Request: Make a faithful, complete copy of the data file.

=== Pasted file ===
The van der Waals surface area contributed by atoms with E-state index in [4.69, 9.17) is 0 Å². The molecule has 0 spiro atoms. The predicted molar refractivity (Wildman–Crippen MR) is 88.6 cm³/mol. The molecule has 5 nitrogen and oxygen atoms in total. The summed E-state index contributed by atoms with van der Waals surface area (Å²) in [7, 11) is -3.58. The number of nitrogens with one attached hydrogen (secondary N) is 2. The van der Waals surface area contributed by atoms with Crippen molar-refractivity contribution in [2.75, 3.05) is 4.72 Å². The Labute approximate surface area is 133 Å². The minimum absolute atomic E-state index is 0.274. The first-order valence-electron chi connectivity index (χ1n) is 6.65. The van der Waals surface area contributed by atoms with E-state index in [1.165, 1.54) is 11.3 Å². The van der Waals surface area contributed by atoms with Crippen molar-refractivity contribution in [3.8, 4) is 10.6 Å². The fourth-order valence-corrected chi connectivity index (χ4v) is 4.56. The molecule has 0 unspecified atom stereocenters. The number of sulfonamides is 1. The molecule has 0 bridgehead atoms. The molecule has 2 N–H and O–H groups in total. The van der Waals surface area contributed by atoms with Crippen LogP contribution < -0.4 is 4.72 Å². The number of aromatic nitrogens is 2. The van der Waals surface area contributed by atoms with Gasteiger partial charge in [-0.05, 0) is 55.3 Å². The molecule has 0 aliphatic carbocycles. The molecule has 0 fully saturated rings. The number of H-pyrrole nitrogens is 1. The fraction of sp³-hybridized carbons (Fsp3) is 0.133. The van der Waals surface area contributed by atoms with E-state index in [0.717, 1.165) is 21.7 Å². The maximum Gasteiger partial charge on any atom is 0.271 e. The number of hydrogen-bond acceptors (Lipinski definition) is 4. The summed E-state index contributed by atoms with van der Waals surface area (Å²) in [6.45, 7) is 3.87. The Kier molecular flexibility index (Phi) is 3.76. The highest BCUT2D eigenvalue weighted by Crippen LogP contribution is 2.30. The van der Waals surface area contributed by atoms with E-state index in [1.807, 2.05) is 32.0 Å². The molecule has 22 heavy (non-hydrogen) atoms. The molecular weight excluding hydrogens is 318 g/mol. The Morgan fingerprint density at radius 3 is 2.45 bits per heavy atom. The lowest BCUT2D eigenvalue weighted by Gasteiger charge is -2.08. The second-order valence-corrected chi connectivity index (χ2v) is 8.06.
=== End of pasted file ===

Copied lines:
The van der Waals surface area contributed by atoms with E-state index in [4.69, 9.17) is 0 Å². The molecule has 0 spiro atoms. The predicted molar refractivity (Wildman–Crippen MR) is 88.6 cm³/mol. The molecule has 5 nitrogen and oxygen atoms in total. The summed E-state index contributed by atoms with van der Waals surface area (Å²) in [7, 11) is -3.58. The number of nitrogens with one attached hydrogen (secondary N) is 2. The van der Waals surface area contributed by atoms with Crippen molar-refractivity contribution in [2.75, 3.05) is 4.72 Å². The Labute approximate surface area is 133 Å². The minimum absolute atomic E-state index is 0.274. The first-order valence-electron chi connectivity index (χ1n) is 6.65. The van der Waals surface area contributed by atoms with E-state index in [1.165, 1.54) is 11.3 Å². The van der Waals surface area contributed by atoms with Crippen molar-refractivity contribution in [3.8, 4) is 10.6 Å². The fourth-order valence-corrected chi connectivity index (χ4v) is 4.56. The molecule has 0 unspecified atom stereocenters. The number of sulfonamides is 1. The molecule has 0 bridgehead atoms. The molecule has 2 N–H and O–H groups in total. The van der Waals surface area contributed by atoms with Crippen LogP contribution < -0.4 is 4.72 Å². The number of aromatic nitrogens is 2. The van der Waals surface area contributed by atoms with Gasteiger partial charge in [-0.05, 0) is 55.3 Å². The molecule has 0 aliphatic carbocycles. The molecule has 0 fully saturated rings. The number of H-pyrrole nitrogens is 1. The fraction of sp³-hybridized carbons (Fsp3) is 0.133. The van der Waals surface area contributed by atoms with E-state index in [0.717, 1.165) is 21.7 Å². The maximum Gasteiger partial charge on any atom is 0.271 e. The number of hydrogen-bond acceptors (Lipinski definition) is 4. The summed E-state index contributed by atoms with van der Waals surface area (Å²) in [6.45, 7) is 3.87. The Kier molecular flexibility index (Phi) is 3.76. The highest BCUT2D eigenvalue weighted by Crippen LogP contribution is 2.30. The van der Waals surface area contributed by atoms with E-state index in [1.807, 2.05) is 32.0 Å². The molecule has 22 heavy (non-hydrogen) atoms. The molecular weight excluding hydrogens is 318 g/mol. The Morgan fingerprint density at radius 3 is 2.45 bits per heavy atom. The lowest BCUT2D eigenvalue weighted by Gasteiger charge is -2.08. The second-order valence-corrected chi connectivity index (χ2v) is 8.06.